• MNCs perform many activities.
      1. Direct importing and exporting
      2. Making significant investments in a foreign country
      3. Buying and selling licenses in foreign markets
      4. Engaging in contract manufacturing
      5. Opening manufacturing facilities in foreign countries
    • MNCs choose to operate in international markets for various reasons, all of which are based in economics, but which are affected by the political relations of the host state.
      1. Reduce transport costs by moving production closer to customers
      2. Tax and license advantages from local governments
      3. Find cheaper labor markets
      4. Obtain the services of foreign technical personnel
    • Some liberals go further in discussing the benefits of MNCs
      1. The international liberal economy may promote peace.
    • Liberal economics suggests a basic set of policies, all based on the minimal involvement of governments
      1. Open markets
      2. Free trade
      3. Free flow of goods and services
  • Roles of the International Economic Institutions
    • Economic liberalism has been supported by the establishment and expansion of the Bretton Woods institutions, the World Bank, the International Monetary Fund (IMF), and to a lesser extend the General Agreement on Tariffs and Trade (GATT)—now the World Trade Organization (WTO).
    • The World Bank—Stimulating Economies
      1. The World Bank was designed initially to facilitate reconstruction in the post-World War II Europe.
      2. In the 1950s the bank shifted its emphasis from reconstruction to development. It generates capital funds from member-states contributions and from borrowing in financial markets.
      3. A high proportion of the World Bank funding has been used for infrastructure development
    • The International Monetary Fund—Stabilizing Economies
      1. The task of the International Monetary Fund (IMF) was to stabilize exchange rates.
      2. Originally the fund established a system of fixed exchange rates
      3. In 1972 this system collapsed when the United States announced that it would no longer guarantee the system.
      4. In 1976 the fund formalized the system of floating exchange rates currently in use.
    • GATT and the WTO—Managing Trade
      1. The General Agreement on Tariffs and Trade (GATT) enshrined important liberal principles:
        • Support of trade liberalization
        • Nondiscrimination in trade
        • Exclusive use of tariffs for protecting home markets
        • Preferential access in developed markets to products from the South
        • Support concept of “nation al treatment” of foreign enterprises.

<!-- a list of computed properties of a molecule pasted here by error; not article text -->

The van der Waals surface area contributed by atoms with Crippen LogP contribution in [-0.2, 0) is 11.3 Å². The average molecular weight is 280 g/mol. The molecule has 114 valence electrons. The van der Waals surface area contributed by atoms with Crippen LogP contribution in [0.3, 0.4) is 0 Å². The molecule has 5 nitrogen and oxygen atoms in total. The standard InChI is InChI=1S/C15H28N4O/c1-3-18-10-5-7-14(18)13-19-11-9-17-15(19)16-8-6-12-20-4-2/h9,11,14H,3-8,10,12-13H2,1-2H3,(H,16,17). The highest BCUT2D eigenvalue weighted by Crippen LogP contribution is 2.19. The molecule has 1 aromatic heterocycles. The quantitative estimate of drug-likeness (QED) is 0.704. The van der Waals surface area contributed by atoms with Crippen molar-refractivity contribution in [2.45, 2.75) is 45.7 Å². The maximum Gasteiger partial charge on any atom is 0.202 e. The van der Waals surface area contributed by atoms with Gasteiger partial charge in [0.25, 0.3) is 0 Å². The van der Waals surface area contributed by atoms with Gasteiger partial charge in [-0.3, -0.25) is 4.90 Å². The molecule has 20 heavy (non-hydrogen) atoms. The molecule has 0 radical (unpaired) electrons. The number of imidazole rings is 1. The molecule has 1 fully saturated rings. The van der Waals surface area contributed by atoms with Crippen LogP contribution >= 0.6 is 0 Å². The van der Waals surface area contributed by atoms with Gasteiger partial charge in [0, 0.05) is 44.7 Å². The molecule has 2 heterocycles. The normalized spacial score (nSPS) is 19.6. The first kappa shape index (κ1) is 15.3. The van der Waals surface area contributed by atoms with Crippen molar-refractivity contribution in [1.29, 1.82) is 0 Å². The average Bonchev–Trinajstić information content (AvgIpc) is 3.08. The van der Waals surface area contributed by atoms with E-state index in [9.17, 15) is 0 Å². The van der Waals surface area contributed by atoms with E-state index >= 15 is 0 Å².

2. The GATT established a continual process of multilateral negotiations among those countries sharing major interests in the issue at hand; the agreements reached were then expanded to all GATT participants.
      3. Most of the work was carried out over the course of eight negotiating rounds—each round progressively cutting tariffs and addressing new problems, such as intellectual property rights.

IV. How the Globalized Economy Works Today

  • International Finance
    • Capital movements played a key role in the earlier phases of the development of the international political economy and they continue to do so today
    • Capital moves in two ways:
      1. Foreign direct investment (FDI) includes the building of factories and other facilities
      2. Portfolio investment (PI) includes investments in the stocks and bonds of a country
      3. MNC’s play a major role in the movement of capital, both in the form of FDI and in the form of PI
        • There are currently more than 60,000 MNCs employing 90 million people in the global economy
        • Of the largest 100 MNCs, 90 are based in the United States, Europe, Japan, and a handful of developing states
    • Critics from all perspectives realize that some states have more difficulty attracting private investment than others.
      1. Africa receives only 8 percent of private capital
      2. The World Bank has expanded its mission to include development lending to these countries.
      3. Two separate institutions within the World Bank were created to deal with these issues.
        • The International Finance Corporation (1956) provides loans for the development of private enterprises in developing countries
        • The International Development Association (1960) provides capital to the poorest countries, usually in the form of interest free loans
        • The Multilateral Investment Guarantee Agency (1988) provides insurance against losses from events like expropriation, civil war, or conflict
      4. Even with the expansion of World Bank programs, these efforts continue to decline as a proportion of total capital flows
    • Financial flows accelerated in the 1980’s due to a range of mechanisms